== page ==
Anderson’s experiences and prevailing spirit were expressed in his affectionate, thoughtful, and often whimsical correspondence with his brother, John Anderson Jr., during his residency at Bellevue Hospital. The brothers wrote to each other often, sometimes daily; Anderson confided in John Jr. his musings and feelings, sometimes including small sketches for amusement.
Rarely absent from Anderson’s letters to John Jr. is an update on the patients at Bellevue Hospital. “One Death today. No new arrivals,” writes Anderson on October 22, after a lengthy note regarding a quote by Scottish poet and philosopher James Beattie. (The Andersons were Scottish, their patriarch hailing from that country. A selection of John Anderson’s old Scottish proverbs, recollected by Anderson, can also be found in his papers.)
Other letters featured Anderson’s daily rounds more prominently and with tongue-in-cheek humor. On October 21, Anderson writes to his brother, “Mr. Cauley is alive, but not yet out of danger – his carcase shatter’d by excessive drinking has been roughly handled by Mr. Epidemic Fever* […] *They tell me this Mr. Fever has been sometime a Resident at New-York* – he is a person of a violent temper especially when subjected to bad treatment and even when left to himself – we have hopes that he is now going to leave us to ourselves. *N. B. he has deputies at Belle-vue as well as opponents.”
Anderson’s diaries, the originals of which reside at the Rare Book and Manuscript Library at Columbia University, are likewise far from rote. He married Ann Van Vleck in 1797, remarking upon their engagement that the “conduct of this amiable person towards me with ‘all my imperfections upon my head’ deserves my gratitude as well as Love while God grants me life.” Anderson’s happiness was unfortunately short-lived.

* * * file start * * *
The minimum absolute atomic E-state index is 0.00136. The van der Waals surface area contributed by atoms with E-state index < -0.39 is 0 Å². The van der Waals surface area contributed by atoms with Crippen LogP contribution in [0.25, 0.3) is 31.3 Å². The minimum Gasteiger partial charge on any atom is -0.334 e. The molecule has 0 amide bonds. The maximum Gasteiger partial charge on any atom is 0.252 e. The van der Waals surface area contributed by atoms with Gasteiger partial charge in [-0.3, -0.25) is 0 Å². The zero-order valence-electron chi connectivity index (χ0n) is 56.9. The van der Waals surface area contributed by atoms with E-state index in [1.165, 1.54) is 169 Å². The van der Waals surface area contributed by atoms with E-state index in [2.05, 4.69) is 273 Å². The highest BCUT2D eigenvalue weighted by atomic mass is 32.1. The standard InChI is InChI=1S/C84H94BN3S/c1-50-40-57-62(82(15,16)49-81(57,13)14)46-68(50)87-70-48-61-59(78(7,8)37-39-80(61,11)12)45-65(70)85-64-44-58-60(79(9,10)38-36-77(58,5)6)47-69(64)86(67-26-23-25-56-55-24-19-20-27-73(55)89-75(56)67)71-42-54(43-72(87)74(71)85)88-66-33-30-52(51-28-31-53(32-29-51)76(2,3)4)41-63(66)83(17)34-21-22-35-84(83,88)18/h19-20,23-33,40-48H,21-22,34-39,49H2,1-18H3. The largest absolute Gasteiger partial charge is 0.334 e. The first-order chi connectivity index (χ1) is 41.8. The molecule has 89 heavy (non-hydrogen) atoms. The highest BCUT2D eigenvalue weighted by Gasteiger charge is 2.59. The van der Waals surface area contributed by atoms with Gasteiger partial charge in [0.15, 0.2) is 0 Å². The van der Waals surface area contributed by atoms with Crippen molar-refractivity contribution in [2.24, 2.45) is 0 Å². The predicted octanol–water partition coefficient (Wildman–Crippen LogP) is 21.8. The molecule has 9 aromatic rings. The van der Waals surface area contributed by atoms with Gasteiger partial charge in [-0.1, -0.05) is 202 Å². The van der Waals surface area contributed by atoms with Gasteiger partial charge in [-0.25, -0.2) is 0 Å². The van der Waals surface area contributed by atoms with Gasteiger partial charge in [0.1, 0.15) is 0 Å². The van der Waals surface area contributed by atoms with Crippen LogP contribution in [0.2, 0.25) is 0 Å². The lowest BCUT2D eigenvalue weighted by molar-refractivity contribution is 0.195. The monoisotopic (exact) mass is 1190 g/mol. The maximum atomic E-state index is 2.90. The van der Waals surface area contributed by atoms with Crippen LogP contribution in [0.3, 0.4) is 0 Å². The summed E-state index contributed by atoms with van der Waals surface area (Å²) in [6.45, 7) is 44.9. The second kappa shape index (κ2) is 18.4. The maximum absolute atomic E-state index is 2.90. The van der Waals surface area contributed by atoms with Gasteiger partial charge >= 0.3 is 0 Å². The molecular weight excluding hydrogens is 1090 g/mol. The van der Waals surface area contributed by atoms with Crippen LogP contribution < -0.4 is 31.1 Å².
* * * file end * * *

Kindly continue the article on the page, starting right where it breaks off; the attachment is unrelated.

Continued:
Yellow fever returned to New York City in epidemic magnitude during 1798. In a harrowing series of diary entries, Anderson recounts how he lost his wife, infant child, brother, father, mother, and almost all of his friends to the disease, despite his every effort to prevent it. “All within three months,” he writes in the sketch of his life. “This succession of calamities seem’d rather too severe.”
Prior to the second epidemic, Anderson had dutifully practiced medicine, though he soon discovered the practice was “a different thing” from the study of it and the responsibility appeared “too great for the state of my mind.” After the death of his family, Anderson retired from medicine and turned his hopes towards a new successful chapter of his life and to his first and everlasting passion: engraving.
Anderson’s devastating losses, however, would forever alter him. Undated, within his papers, is a single sheet, on it a poignant poem written and signed (“A. A.”) by his hand:
Ah! what avails a long protracted life,
A hopeless, helpless misery of years,
A tortured witnessing of madmen’s strife,
Their blasted hopes, their rage, their groans & tears.
We pity those who fall in youth’s gay bloom,
Far happier they than those who mourn their fate.
The tranquil rest, the slumber of the tomb
Is bliss compar’d with Life’s mysterious state.”
A second installment regarding Anderson’s later life and career as a wood engraver will be posted in the near future.
(Alexander Anderson’s diaries have been published within a handful of biographies. The sketch of his life has also been published. The sketch and some diary extracts can be found in Frederic M. Burr’s 1893 Life and Works of Alexander Anderson, M. D., the First American Wood Engraver.)
This post is by Crystal Toscano, Reference Librarian for Printed Collections.